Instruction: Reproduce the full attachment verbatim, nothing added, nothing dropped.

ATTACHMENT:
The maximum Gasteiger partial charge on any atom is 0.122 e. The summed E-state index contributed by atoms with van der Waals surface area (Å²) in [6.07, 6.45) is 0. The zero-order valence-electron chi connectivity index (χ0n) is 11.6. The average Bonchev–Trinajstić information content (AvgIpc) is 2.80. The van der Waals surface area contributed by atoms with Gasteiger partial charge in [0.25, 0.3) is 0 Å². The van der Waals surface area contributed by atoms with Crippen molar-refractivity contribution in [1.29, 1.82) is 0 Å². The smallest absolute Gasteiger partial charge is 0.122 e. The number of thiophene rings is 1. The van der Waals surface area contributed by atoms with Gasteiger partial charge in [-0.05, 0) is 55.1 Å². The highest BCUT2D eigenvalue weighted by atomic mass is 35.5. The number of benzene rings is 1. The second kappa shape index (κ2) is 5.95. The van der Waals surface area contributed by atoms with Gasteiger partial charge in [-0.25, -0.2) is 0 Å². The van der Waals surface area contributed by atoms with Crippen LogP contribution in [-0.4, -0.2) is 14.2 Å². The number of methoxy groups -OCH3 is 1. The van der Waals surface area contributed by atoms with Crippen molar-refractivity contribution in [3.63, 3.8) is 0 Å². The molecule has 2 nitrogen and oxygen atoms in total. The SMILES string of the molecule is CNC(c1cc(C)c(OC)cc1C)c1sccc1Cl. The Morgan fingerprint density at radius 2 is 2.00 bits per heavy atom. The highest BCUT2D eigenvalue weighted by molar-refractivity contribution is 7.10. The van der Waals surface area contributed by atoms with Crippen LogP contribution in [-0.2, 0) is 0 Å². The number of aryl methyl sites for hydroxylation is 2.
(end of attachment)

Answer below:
The maximum Gasteiger partial charge on any atom is 0.122 e. The summed E-state index contributed by atoms with van der Waals surface area (Å²) in [6.07, 6.45) is 0. The zero-order valence-electron chi connectivity index (χ0n) is 11.6. The average Bonchev–Trinajstić information content (AvgIpc) is 2.80. The van der Waals surface area contributed by atoms with Gasteiger partial charge in [0.25, 0.3) is 0 Å². The van der Waals surface area contributed by atoms with Crippen molar-refractivity contribution in [1.29, 1.82) is 0 Å². The smallest absolute Gasteiger partial charge is 0.122 e. The number of thiophene rings is 1. The van der Waals surface area contributed by atoms with Gasteiger partial charge in [-0.05, 0) is 55.1 Å². The highest BCUT2D eigenvalue weighted by atomic mass is 35.5. The number of benzene rings is 1. The second kappa shape index (κ2) is 5.95. The van der Waals surface area contributed by atoms with Gasteiger partial charge in [-0.25, -0.2) is 0 Å². The van der Waals surface area contributed by atoms with Crippen LogP contribution in [-0.4, -0.2) is 14.2 Å². The number of methoxy groups -OCH3 is 1. The van der Waals surface area contributed by atoms with Crippen molar-refractivity contribution in [3.63, 3.8) is 0 Å². The molecule has 2 nitrogen and oxygen atoms in total. The SMILES string of the molecule is CNC(c1cc(C)c(OC)cc1C)c1sccc1Cl. The Morgan fingerprint density at radius 2 is 2.00 bits per heavy atom. The highest BCUT2D eigenvalue weighted by molar-refractivity contribution is 7.10. The van der Waals surface area contributed by atoms with Crippen LogP contribution in [-0.2, 0) is 0 Å². The number of aryl methyl sites for hydroxylation is 2.